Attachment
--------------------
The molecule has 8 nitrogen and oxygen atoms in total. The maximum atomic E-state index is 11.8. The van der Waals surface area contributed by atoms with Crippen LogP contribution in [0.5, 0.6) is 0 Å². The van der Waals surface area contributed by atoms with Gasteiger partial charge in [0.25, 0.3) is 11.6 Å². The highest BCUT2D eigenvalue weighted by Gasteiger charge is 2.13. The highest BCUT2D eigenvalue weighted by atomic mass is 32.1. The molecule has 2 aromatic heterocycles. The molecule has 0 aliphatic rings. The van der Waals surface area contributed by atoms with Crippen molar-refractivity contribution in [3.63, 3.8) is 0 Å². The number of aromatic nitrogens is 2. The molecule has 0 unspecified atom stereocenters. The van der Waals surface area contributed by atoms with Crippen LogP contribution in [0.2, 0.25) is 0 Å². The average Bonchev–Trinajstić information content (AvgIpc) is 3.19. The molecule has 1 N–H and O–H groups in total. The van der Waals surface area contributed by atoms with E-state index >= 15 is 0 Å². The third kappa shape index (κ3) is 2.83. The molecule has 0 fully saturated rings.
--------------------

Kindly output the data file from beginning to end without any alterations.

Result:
The molecule has 8 nitrogen and oxygen atoms in total. The maximum atomic E-state index is 11.8. The van der Waals surface area contributed by atoms with Crippen LogP contribution in [0.5, 0.6) is 0 Å². The van der Waals surface area contributed by atoms with Gasteiger partial charge in [0.25, 0.3) is 11.6 Å². The highest BCUT2D eigenvalue weighted by Gasteiger charge is 2.13. The highest BCUT2D eigenvalue weighted by atomic mass is 32.1. The molecule has 2 aromatic heterocycles. The molecule has 0 aliphatic rings. The van der Waals surface area contributed by atoms with Crippen molar-refractivity contribution in [3.63, 3.8) is 0 Å². The number of aromatic nitrogens is 2. The molecule has 0 unspecified atom stereocenters. The van der Waals surface area contributed by atoms with Crippen LogP contribution in [0.2, 0.25) is 0 Å². The average Bonchev–Trinajstić information content (AvgIpc) is 3.19. The molecule has 1 N–H and O–H groups in total. The van der Waals surface area contributed by atoms with E-state index >= 15 is 0 Å². The third kappa shape index (κ3) is 2.83. The molecule has 0 fully saturated rings.